Gynecomastia surgery will obviously address the amount of tissue in the chest via gland removal. One of the remaining two issues to address, if needed, are the areola and the excess skin

What is the areola?

We commonly refer to this as the nipple, although the nipple is the central protruding aspect, and the areola is the rest of the non-skin area. Sometimes the borders are very discrete, and other times there is a blended fading into the surrounding skin. Either way, if the areola is very enlarged or very malpositioned, some options to address these can help the overall results

Option one: superior areolar crescent lift.  This is an easy and popular option to lift up the nipple by a centimeter to two centimeters during the case.  It involves cutting a small ellipse of skin at the same time as the gland removal by placing the incision above the areola. By removing the skin, we can reposition the nipple a bit upward without changing the surgery much. The scar at the top of the nipple typically heals very well, but it is more visible there than it would be if we kept it below the nipple.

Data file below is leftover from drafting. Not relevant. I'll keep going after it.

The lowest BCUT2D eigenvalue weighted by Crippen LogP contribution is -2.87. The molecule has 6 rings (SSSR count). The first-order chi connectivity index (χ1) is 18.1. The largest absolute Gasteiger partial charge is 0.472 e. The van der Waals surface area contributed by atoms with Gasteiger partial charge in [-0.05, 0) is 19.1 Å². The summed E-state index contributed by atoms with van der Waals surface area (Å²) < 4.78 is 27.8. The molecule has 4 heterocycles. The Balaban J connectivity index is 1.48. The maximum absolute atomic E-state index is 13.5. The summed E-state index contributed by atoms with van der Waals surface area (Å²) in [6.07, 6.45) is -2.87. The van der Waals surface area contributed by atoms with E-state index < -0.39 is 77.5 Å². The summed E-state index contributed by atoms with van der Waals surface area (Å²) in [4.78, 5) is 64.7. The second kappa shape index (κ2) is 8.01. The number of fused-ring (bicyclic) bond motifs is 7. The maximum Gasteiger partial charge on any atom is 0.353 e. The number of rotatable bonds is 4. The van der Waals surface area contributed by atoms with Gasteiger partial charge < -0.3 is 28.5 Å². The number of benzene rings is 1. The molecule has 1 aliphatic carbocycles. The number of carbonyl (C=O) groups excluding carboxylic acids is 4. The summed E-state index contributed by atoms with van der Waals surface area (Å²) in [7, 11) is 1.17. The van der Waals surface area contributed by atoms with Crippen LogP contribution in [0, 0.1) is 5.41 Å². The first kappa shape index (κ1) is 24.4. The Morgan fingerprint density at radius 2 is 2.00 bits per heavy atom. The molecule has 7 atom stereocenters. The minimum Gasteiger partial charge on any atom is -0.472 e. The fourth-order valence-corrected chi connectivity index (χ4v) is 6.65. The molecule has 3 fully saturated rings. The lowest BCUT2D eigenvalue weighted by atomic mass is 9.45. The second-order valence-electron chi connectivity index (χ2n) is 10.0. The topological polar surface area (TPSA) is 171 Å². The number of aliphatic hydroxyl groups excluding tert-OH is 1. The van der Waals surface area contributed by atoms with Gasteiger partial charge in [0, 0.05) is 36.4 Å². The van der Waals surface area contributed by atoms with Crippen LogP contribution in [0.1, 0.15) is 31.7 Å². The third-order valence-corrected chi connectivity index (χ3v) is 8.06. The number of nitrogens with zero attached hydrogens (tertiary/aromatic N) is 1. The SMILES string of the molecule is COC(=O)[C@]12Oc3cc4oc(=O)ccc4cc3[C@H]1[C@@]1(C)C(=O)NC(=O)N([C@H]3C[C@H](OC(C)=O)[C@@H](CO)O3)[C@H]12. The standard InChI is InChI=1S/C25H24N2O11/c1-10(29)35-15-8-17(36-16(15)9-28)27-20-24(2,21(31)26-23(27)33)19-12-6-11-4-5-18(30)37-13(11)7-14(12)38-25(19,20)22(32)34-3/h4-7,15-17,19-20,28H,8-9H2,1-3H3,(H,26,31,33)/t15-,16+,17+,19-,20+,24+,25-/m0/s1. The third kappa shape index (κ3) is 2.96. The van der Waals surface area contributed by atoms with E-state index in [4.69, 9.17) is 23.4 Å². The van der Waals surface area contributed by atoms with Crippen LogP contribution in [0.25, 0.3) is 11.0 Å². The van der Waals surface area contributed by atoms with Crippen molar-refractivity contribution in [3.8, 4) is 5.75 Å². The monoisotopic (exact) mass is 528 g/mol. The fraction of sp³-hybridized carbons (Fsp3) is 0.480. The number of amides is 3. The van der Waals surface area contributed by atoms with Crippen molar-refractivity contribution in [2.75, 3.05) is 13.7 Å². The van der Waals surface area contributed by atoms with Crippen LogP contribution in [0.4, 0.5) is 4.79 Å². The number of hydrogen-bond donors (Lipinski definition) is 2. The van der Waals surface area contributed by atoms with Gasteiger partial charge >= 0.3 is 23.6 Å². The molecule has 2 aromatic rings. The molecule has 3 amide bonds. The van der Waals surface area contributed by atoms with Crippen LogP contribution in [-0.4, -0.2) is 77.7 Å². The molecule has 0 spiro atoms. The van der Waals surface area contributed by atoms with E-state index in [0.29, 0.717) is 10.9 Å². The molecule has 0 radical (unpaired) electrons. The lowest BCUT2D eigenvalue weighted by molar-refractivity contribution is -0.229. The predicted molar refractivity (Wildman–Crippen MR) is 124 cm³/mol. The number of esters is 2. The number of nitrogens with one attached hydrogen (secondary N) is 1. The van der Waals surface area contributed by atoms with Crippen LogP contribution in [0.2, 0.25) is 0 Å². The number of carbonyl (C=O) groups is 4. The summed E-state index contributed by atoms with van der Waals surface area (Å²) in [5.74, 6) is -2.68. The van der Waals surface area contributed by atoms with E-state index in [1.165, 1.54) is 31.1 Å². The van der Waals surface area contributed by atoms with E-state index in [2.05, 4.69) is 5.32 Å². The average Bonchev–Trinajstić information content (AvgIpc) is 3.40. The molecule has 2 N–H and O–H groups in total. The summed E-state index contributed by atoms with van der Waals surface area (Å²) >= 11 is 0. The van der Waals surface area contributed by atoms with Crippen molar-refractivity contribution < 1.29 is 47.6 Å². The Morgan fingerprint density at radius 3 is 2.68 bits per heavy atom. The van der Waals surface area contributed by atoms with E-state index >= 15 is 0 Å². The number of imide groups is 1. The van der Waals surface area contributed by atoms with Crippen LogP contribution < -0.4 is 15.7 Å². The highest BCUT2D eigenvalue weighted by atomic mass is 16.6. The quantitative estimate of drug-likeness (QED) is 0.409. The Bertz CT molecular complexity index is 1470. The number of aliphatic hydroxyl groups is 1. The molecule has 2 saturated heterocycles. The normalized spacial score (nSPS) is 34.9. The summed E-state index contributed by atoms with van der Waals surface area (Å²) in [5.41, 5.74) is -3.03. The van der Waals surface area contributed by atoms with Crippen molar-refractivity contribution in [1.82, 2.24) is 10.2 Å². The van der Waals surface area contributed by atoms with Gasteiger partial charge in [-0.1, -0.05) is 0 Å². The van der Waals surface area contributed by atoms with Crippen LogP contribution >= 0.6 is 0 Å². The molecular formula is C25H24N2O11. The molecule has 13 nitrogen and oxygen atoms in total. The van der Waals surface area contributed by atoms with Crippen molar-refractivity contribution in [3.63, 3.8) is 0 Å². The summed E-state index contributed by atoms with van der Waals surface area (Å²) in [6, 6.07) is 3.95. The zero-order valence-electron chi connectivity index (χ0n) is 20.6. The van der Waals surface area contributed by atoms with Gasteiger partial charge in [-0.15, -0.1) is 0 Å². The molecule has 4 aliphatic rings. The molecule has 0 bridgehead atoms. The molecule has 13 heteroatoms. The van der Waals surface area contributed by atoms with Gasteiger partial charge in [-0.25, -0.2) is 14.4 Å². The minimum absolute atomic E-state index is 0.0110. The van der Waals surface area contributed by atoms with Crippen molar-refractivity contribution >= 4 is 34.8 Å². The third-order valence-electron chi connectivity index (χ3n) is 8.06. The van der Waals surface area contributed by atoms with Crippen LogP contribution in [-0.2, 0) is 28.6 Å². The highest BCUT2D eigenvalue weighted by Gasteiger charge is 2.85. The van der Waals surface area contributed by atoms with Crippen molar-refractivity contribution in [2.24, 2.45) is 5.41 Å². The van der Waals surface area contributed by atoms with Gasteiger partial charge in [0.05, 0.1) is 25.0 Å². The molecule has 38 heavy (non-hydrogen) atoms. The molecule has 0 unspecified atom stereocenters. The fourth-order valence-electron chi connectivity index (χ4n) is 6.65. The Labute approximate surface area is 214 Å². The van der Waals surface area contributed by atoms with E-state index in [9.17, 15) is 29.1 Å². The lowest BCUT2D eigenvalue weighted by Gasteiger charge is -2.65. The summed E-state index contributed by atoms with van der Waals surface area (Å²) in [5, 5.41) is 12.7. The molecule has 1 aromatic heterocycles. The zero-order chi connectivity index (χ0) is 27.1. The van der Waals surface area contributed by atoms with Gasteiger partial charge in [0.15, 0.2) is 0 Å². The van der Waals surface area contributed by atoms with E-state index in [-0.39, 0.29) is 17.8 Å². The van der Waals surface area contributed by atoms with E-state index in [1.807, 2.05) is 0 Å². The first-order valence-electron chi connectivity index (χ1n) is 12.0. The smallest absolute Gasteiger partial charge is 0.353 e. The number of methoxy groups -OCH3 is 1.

Option 2:
circumareolar lift and reduction:  sometimes the areola is so enlarged that It would simply look ridiculously out of place if not actively reduced. Passive reduction will occur in all cases as the skin and areola retract once the volume is reduced, but passive reduction is not enough in all cases. By actively reduced, I mean cutting a donut shape of areolar skin and closing it as a smaller circle.  By converting the circle to an ellipse, we can also use this technique to lift up the nipple as well and even resect/reduce the excess skin



Option 3: always the most drastic, a double incision approach can manipulate the nipple in dramatic ways via reducing or lifting.  But this option is used only in more advanced cases due to the scars it leaves.

In conclusion, at the time of your consultation, we will need to address any concerns you may have regarding the areola.  If I see anything obvious, I will be certainly the one to bring it up, however in borderline cases (borderline enlargement, borderline malposition), I encourage patients to freely express their concerns/desires so that we can try to reach their ideal look.


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